Two gangs that originated on the streets here have grown so large in El Salvador that there are two prisons in that country devoted exclusively to their members, one for each gang, according to officials who traveled there recently to meet with the local authorities.
That is just one measure of the way gangs in this city with the worst gang problem in the United States have bolstered their presence in Mexico and Central America, where they attract new members eager to come here.
Over the course of the article, you won’t notice any numbers regarding how many active gang members operate in L.A., and not until the fourth paragraph do you actually learn that its premise rests on 23 people being convicted of extra immigration crimes. In addition, the only two people quoted are, for lack of a better term, anti-gang professionals; evidently the reporter knows what Isaac said about narratives:
If you’re having difficulty building your argument with data, a good technique is to call local “experts” for quotes. For example, find and call the police unit responsible for gang suppression in your target area, then ask leading questions. Invariably, the officer will tell horror stories about rampant gang activity. Just ask if you can quote her and she will almost always agree. It’s always fun to include the names of some local gangs in your proposal for a dash of reader titillation.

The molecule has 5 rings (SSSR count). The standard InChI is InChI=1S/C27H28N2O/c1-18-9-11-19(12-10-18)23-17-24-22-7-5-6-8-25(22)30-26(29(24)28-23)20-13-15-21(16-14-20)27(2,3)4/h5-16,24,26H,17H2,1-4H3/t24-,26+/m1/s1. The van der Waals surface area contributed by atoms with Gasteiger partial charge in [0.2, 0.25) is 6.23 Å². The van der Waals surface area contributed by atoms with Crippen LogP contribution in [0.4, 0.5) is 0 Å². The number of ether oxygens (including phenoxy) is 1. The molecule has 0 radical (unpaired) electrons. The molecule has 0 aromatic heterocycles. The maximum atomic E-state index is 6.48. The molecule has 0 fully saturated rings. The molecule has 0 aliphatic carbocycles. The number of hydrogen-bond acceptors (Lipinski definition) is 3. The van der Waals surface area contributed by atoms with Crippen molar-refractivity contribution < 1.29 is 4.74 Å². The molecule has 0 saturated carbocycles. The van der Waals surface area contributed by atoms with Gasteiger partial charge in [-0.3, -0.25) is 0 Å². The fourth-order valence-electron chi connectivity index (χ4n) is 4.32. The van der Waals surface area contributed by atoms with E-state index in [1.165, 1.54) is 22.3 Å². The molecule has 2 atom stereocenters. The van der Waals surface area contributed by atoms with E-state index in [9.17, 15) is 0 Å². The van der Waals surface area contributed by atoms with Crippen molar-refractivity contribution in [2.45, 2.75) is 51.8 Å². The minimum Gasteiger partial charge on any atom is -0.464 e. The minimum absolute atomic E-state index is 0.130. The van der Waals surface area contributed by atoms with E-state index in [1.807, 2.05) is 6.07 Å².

I’ve written about questionable New York Times articles on my personal blog, and there is something vaguely rotten about “Los Angeles Combating Gangs Gone International.”
You also don’t get the names of the gangs, but one is almost certainly “Mara Salva Trucha” or MS-13 (sometimes spell “Salvatrucha”), which is famous enough or has good enough PR to merit a Wikipedia page, although you shouldn’t necessarily trust what you read there. Still, given all the publicity MS-13 has received, you can always cite Bloods, Crips, and MS-13 affiliates as making up your local gang problem.